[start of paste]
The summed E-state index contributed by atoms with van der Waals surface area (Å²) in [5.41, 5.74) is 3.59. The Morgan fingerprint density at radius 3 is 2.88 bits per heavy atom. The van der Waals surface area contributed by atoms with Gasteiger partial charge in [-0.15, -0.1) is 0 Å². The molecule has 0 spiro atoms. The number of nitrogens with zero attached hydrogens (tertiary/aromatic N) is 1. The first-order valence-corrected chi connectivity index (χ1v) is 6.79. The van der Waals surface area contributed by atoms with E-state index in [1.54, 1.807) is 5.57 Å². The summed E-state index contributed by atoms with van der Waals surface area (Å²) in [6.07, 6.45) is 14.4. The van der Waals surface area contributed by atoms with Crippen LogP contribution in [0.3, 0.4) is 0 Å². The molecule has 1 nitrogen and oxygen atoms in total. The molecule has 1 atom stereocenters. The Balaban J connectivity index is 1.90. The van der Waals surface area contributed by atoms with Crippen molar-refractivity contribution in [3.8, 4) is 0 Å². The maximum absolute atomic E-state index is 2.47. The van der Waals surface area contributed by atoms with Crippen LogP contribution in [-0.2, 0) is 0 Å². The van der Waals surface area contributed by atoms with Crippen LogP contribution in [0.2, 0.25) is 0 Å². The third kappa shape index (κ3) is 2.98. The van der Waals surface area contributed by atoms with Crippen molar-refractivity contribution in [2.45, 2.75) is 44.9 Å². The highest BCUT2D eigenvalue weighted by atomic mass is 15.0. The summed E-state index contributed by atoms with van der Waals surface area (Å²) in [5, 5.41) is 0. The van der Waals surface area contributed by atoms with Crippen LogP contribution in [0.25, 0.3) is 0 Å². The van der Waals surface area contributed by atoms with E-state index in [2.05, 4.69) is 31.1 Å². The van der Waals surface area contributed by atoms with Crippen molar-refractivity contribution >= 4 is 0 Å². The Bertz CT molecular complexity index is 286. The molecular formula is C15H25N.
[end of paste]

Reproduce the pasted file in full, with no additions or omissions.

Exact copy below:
The summed E-state index contributed by atoms with van der Waals surface area (Å²) in [5.41, 5.74) is 3.59. The Morgan fingerprint density at radius 3 is 2.88 bits per heavy atom. The van der Waals surface area contributed by atoms with Gasteiger partial charge in [-0.15, -0.1) is 0 Å². The molecule has 0 spiro atoms. The number of nitrogens with zero attached hydrogens (tertiary/aromatic N) is 1. The first-order valence-corrected chi connectivity index (χ1v) is 6.79. The van der Waals surface area contributed by atoms with E-state index in [1.54, 1.807) is 5.57 Å². The summed E-state index contributed by atoms with van der Waals surface area (Å²) in [6.07, 6.45) is 14.4. The van der Waals surface area contributed by atoms with Crippen LogP contribution in [0.3, 0.4) is 0 Å². The molecule has 1 nitrogen and oxygen atoms in total. The molecule has 1 atom stereocenters. The Balaban J connectivity index is 1.90. The van der Waals surface area contributed by atoms with Crippen molar-refractivity contribution in [3.8, 4) is 0 Å². The maximum absolute atomic E-state index is 2.47. The van der Waals surface area contributed by atoms with Crippen LogP contribution in [-0.2, 0) is 0 Å². The van der Waals surface area contributed by atoms with Crippen LogP contribution in [0.2, 0.25) is 0 Å². The third kappa shape index (κ3) is 2.98. The van der Waals surface area contributed by atoms with Crippen molar-refractivity contribution in [2.45, 2.75) is 44.9 Å². The highest BCUT2D eigenvalue weighted by atomic mass is 15.0. The summed E-state index contributed by atoms with van der Waals surface area (Å²) in [5, 5.41) is 0. The van der Waals surface area contributed by atoms with Crippen LogP contribution in [0.25, 0.3) is 0 Å². The van der Waals surface area contributed by atoms with E-state index in [2.05, 4.69) is 31.1 Å². The van der Waals surface area contributed by atoms with Crippen molar-refractivity contribution >= 4 is 0 Å². The Bertz CT molecular complexity index is 286. The molecular formula is C15H25N.